Honestly, I can’t stand the textbook variety of selective models to explain selection, I think they’re too simplistic. At the same time, I realize that it takes far more time explaining the myriad of possible types of variations and all the compounding factors, then giving specific examples of these types followed by explaining how exactly the population is changing.

    1) Disruptive selection can be highly favorable for homozygous alleles, but more favorable to one than the other. (“Directional and disruptive”)

    2) “Null” or “relaxed” or “unselected” alleles will undoubtedly have differential rates of mutation (or origin)

    3) For traits with multiple genes influencing them, (most traits) this becomes even more complex; directional selection may favor a certain point along the continuum not at the either extreme, but away from average of the previous generation.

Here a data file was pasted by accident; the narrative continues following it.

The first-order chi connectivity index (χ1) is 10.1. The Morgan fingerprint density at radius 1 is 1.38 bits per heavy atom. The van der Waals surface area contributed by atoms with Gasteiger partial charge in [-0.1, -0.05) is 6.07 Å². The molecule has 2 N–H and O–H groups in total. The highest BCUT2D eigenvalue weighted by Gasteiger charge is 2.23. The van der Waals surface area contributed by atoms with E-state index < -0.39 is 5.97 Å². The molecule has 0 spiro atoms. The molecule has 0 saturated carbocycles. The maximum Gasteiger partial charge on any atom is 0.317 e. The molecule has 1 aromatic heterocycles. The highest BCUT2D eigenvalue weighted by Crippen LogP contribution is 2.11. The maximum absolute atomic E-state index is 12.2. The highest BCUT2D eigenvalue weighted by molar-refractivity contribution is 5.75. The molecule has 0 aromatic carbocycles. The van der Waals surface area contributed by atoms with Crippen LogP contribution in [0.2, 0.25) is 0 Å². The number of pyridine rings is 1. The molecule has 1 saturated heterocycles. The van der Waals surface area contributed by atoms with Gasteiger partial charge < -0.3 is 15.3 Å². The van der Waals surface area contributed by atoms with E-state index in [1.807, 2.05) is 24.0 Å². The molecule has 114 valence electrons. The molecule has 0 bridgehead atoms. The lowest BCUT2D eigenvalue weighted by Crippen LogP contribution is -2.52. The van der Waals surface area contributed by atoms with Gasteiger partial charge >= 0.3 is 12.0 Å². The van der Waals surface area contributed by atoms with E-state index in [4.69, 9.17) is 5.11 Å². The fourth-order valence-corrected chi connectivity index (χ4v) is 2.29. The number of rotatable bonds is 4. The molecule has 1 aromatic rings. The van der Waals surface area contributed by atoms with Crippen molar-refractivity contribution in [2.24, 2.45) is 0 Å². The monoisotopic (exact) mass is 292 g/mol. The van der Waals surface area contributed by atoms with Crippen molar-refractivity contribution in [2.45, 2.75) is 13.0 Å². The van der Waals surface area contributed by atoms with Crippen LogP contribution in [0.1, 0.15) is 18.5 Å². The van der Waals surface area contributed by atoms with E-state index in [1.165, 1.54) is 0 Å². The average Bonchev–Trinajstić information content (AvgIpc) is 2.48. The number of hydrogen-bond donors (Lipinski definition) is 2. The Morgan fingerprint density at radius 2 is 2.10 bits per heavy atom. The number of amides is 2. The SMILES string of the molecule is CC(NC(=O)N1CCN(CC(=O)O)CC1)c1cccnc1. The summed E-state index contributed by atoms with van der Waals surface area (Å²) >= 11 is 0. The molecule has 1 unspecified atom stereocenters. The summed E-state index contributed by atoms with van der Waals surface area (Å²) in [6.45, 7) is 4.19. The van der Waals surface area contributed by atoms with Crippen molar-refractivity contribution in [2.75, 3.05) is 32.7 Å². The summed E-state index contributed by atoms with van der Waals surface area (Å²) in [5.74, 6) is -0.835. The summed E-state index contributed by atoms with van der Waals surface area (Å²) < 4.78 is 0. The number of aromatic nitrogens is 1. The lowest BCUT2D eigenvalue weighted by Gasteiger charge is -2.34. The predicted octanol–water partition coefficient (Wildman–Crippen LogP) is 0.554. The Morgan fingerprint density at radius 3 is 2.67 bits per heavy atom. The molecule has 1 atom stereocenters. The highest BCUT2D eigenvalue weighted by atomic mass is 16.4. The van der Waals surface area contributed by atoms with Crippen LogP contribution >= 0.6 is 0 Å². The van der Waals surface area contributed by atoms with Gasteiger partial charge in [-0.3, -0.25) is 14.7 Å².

I like having these cut and dry simple models, but I sometimes wonder if we’re not oversimplifying the education of this.

  2. #2 Jim Thomerson
    August 25, 2009

    If average individuals are the most heterozygotic in the population, then stabilizing selection assures an initial increase in genetic variation in each generation. I suspect that in most populations individuals around average are the most abundant group in the population. If so, this suggests that stabilizing selection is the most common form of selection. Good for Professor Bumpus.

  3. #3 Evolution denier for life
    August 25, 2009

    Is it me or does darwin’s beard make him look more like bin laden? They have the same goals you know – destroy Christianity. Scary isn’t it?

  4. #4 Stephanie Z
    August 25, 2009

    No, ED, it’s you. Would that it were only you.

  5. #5 Greg Laden
    August 26, 2009

    If Darwin looks like anybody it’s William Jennings Bryan.

  6. #6 qbsmd
    August 26, 2009

    Your explanation is inconsistent with respect to including mutations; you started out without them, and then included them.